Blythe brings humor and talent to the table when she creates. She’s definitely a designer to watch!
Whatʼs the name of your business/ company?
I sell my work under my own name Blythe Church
Do you have a website? Blog?
What kind of art/craft do you make?
I have 2 different lines of work. I recreate vintage electronics, cameras, typewriters and other interesting objects that people have discarded in felt. I also make monsters out of recycled wool fabrics.
How would you describe your work?
My felt sculptures are made of embroidered hand dyed felt. They usually take between a week and a month to make so I’d describe them as meticulous! I love seeing people do a double take when they look at them, wondering if they’re real or not so I try my hardest to get down every detail in thread. I also try and make some part of them interactive for instance the Nintendo system has interchangeable screens and game cartridges so you can choose to either play Mario or Duckhunt and the controller and the zapper gun can be plugged into and unplugged from the Nintendo. I want my pieces to be touched and played with.
Where do you sell your work?
I sell my work at Argyle Fine Art Gallery here in Halifax and at Distill Gallery in Toronto. I also have an etsy site www.sewnbyblythe.etsy.com
Where do you make stuff?
Im lucky enough to have a studio and a sewing room in my apartment but I’m often sewing in the living room with my boyfriend on one side, my cat on the other and a good movie on the TV.
What is happening in the next six months for you? Shows? Stores? Craft fairs?
I’ll be taking part in a show called “Remember Love” opening February 11th at Gallery LELE in Tokyo and on March 13th I’ll be taking part in a show at Argyle Fine Art here in Halifax.
Does anyone help you make your stuff?
I prefer to do all my work myself as I make a lot of the creative decisions while I’m working but my mom has been known to stuff monster legs and sew pins on brooches when I’ve been in a bind! My boyfriend also helps out a lot with all my photography and he’s been awesome at taking care of my share of the household chores when I’ve been busy with deadlines.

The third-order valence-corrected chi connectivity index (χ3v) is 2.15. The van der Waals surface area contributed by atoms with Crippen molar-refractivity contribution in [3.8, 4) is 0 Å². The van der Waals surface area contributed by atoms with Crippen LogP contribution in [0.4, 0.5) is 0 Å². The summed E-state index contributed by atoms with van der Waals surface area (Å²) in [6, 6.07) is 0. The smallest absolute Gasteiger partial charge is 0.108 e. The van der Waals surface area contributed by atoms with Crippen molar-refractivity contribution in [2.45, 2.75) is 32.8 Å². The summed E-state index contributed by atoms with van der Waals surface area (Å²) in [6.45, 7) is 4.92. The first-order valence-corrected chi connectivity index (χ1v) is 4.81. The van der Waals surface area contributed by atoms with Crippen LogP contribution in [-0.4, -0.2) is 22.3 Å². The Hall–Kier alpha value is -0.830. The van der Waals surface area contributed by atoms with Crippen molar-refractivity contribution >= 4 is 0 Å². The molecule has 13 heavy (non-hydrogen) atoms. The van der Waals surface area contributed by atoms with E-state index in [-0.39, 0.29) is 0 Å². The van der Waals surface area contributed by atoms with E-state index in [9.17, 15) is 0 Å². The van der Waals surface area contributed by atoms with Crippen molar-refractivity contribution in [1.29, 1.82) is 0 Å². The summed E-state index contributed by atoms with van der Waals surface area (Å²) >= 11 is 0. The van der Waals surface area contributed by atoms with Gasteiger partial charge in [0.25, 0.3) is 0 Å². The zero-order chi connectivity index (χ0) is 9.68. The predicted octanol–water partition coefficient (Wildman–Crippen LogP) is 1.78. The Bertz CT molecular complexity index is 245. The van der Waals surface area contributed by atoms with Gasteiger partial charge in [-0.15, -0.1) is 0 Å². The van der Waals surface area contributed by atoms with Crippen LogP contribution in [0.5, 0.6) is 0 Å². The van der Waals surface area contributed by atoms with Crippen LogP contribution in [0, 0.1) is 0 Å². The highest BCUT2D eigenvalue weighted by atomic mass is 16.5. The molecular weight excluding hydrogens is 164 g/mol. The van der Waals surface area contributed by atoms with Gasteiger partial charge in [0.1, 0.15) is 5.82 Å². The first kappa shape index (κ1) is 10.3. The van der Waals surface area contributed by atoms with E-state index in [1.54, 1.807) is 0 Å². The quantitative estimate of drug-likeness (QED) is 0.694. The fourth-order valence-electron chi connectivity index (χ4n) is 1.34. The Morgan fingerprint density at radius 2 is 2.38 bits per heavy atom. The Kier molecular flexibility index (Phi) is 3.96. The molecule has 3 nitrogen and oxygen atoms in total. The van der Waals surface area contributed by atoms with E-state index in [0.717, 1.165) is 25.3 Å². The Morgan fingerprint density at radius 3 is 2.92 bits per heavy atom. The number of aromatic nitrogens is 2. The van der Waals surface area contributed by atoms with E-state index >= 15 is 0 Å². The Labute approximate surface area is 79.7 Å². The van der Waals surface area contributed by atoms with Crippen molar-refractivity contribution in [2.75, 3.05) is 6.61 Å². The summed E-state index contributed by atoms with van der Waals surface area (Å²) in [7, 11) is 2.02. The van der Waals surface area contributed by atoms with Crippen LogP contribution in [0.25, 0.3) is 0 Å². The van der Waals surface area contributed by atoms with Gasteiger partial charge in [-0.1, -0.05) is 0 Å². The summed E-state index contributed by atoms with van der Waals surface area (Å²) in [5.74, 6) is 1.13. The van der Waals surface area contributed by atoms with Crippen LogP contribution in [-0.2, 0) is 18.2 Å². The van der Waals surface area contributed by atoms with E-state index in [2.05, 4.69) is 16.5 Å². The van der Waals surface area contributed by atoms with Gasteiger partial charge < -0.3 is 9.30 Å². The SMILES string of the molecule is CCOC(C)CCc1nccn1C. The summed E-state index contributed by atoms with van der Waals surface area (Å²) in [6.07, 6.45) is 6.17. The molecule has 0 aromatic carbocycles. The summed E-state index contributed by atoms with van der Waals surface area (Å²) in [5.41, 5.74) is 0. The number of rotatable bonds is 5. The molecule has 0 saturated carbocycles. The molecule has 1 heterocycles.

Do you have a favorite piece that you have made?
My favorite pieces have definitely been the boom box and the Underwood typewriter. They’ve also been the most time consuming and difficult pieces that I’ve done and I’m really proud of them. I had the idea while making the boom box that I wanted it to actually play music so I made it with a hollow interior so that I could put computer speakers inside and hook it up to an ipod. I was so excited to hear it play music!
Is there something you are not proud of or regret doing in your career?
I really regret that it took me so long to start making art again after I graduated from art school. I started a full time job immediately and got wrapped up in work and didn’t have any time to be creative. I was pretty unhappy but now I’ve got a great part time job and a studio in my apartment.
What is the most enjoyable part of your ʻprocessʼ?
The most enjoyable part for me is the final step in creating a piece, when everything comes together and the piece comes alive. When I’m making the sculptures I work on one panel at a time so It’s impossible to tell what it’s going to be like until I sew all the panels together into the final shape.
What is essential for you to make great work?
It’s important for me to be really inspired by the object I’m working from. If I’m going to be working on a piece for several weeks I have to be excited about it. I’m always scouring thrift stores and flea markets for my next piece. I also think good quality materials are really crucial. I use 100% wool felt that I hand dye and I feel that it gives my work a richness that I couldn’t achieve with commercially dyed synthetic felt.
What keeps you from making great work?
Time is definitely an issue. I have hundreds of ideas floating around in my head but unfortunately everything I do is pretty time consuming. If only I didn’t need to sleep!
Have you had your ﬁrst ʻbig breakʼ?
I don’t know if I’d call it a “big break” but I got quite a bit of online recognition for my Nintendo system and for my Underwood Typewriter online. It was so great to see my work featured on blogs. My Nintendo system was published in a couple of gaming magazines and my Rolleiflex camera was featured in Craft Magazine..
If you could make anything what would you make?
I’d really love to recreate an entire room. I imagine it would be something like your grandparent’s attic, so many intriguing forgotten objects. I’d have it so that you could open closet doors and drawers and inside would be all kinds of felt treasures.